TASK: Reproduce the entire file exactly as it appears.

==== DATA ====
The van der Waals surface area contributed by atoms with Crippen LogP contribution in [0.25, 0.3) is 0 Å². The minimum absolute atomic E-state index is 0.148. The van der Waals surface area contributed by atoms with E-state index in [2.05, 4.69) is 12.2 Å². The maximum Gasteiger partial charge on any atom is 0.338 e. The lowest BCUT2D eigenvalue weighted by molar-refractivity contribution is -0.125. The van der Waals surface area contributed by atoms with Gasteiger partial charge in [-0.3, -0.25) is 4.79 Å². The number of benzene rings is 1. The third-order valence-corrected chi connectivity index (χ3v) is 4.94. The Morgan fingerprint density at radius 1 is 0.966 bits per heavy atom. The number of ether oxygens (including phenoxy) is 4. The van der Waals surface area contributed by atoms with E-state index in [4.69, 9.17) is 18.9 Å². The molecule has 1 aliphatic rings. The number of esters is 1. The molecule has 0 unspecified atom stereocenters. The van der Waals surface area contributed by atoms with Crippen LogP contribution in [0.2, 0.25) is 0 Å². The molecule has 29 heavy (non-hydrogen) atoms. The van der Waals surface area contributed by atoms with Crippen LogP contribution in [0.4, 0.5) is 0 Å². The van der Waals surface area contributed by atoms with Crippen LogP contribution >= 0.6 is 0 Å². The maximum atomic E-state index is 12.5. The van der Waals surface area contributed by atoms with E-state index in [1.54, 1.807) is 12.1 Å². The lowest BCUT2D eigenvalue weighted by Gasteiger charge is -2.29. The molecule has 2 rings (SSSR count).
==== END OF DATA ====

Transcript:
The van der Waals surface area contributed by atoms with Crippen LogP contribution in [0.25, 0.3) is 0 Å². The minimum absolute atomic E-state index is 0.148. The van der Waals surface area contributed by atoms with E-state index in [2.05, 4.69) is 12.2 Å². The maximum Gasteiger partial charge on any atom is 0.338 e. The lowest BCUT2D eigenvalue weighted by molar-refractivity contribution is -0.125. The van der Waals surface area contributed by atoms with Gasteiger partial charge in [-0.3, -0.25) is 4.79 Å². The number of benzene rings is 1. The third-order valence-corrected chi connectivity index (χ3v) is 4.94. The Morgan fingerprint density at radius 1 is 0.966 bits per heavy atom. The number of ether oxygens (including phenoxy) is 4. The van der Waals surface area contributed by atoms with E-state index in [4.69, 9.17) is 18.9 Å². The molecule has 1 aliphatic rings. The number of esters is 1. The molecule has 0 unspecified atom stereocenters. The van der Waals surface area contributed by atoms with Crippen LogP contribution in [0.2, 0.25) is 0 Å². The molecule has 29 heavy (non-hydrogen) atoms. The van der Waals surface area contributed by atoms with Crippen LogP contribution in [0.4, 0.5) is 0 Å². The van der Waals surface area contributed by atoms with Crippen LogP contribution >= 0.6 is 0 Å². The maximum atomic E-state index is 12.5. The van der Waals surface area contributed by atoms with E-state index in [1.54, 1.807) is 12.1 Å². The lowest BCUT2D eigenvalue weighted by Gasteiger charge is -2.29. The molecule has 2 rings (SSSR count).